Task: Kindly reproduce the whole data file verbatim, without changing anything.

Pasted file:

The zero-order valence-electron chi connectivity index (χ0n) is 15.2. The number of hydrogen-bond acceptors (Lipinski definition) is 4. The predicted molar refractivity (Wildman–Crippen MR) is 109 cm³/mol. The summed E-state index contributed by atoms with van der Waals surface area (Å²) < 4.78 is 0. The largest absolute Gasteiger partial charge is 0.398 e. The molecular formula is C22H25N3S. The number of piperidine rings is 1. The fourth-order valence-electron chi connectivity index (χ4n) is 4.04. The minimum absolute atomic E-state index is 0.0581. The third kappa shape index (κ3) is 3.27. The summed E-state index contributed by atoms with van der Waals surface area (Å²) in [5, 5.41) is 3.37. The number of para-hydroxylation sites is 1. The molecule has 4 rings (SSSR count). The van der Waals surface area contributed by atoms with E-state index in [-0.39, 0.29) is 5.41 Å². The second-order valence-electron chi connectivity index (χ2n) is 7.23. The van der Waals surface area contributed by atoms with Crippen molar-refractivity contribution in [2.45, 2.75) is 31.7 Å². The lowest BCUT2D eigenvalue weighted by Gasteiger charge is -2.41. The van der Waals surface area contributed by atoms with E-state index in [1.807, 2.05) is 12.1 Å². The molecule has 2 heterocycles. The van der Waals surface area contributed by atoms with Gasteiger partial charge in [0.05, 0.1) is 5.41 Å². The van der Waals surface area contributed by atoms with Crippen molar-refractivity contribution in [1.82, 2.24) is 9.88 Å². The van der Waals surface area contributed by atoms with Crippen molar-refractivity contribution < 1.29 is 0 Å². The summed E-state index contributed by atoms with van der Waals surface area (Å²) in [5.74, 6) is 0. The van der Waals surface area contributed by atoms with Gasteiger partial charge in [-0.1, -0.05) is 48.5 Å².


The zero-order valence-electron chi connectivity index (χ0n) is 15.2. The number of hydrogen-bond acceptors (Lipinski definition) is 4. The predicted molar refractivity (Wildman–Crippen MR) is 109 cm³/mol. The summed E-state index contributed by atoms with van der Waals surface area (Å²) < 4.78 is 0. The largest absolute Gasteiger partial charge is 0.398 e. The molecular formula is C22H25N3S. The number of piperidine rings is 1. The fourth-order valence-electron chi connectivity index (χ4n) is 4.04. The minimum absolute atomic E-state index is 0.0581. The third kappa shape index (κ3) is 3.27. The summed E-state index contributed by atoms with van der Waals surface area (Å²) in [5, 5.41) is 3.37. The number of para-hydroxylation sites is 1. The molecule has 4 rings (SSSR count). The van der Waals surface area contributed by atoms with E-state index in [-0.39, 0.29) is 5.41 Å². The second-order valence-electron chi connectivity index (χ2n) is 7.23. The van der Waals surface area contributed by atoms with Crippen molar-refractivity contribution in [2.45, 2.75) is 31.7 Å². The lowest BCUT2D eigenvalue weighted by Gasteiger charge is -2.41. The van der Waals surface area contributed by atoms with E-state index in [1.807, 2.05) is 12.1 Å². The molecule has 2 heterocycles. The van der Waals surface area contributed by atoms with Gasteiger partial charge in [0.05, 0.1) is 5.41 Å². The van der Waals surface area contributed by atoms with Crippen molar-refractivity contribution in [1.82, 2.24) is 9.88 Å². The van der Waals surface area contributed by atoms with Crippen molar-refractivity contribution < 1.29 is 0 Å². The summed E-state index contributed by atoms with van der Waals surface area (Å²) in [5.74, 6) is 0. The van der Waals surface area contributed by atoms with Gasteiger partial charge in [-0.1, -0.05) is 48.5 Å².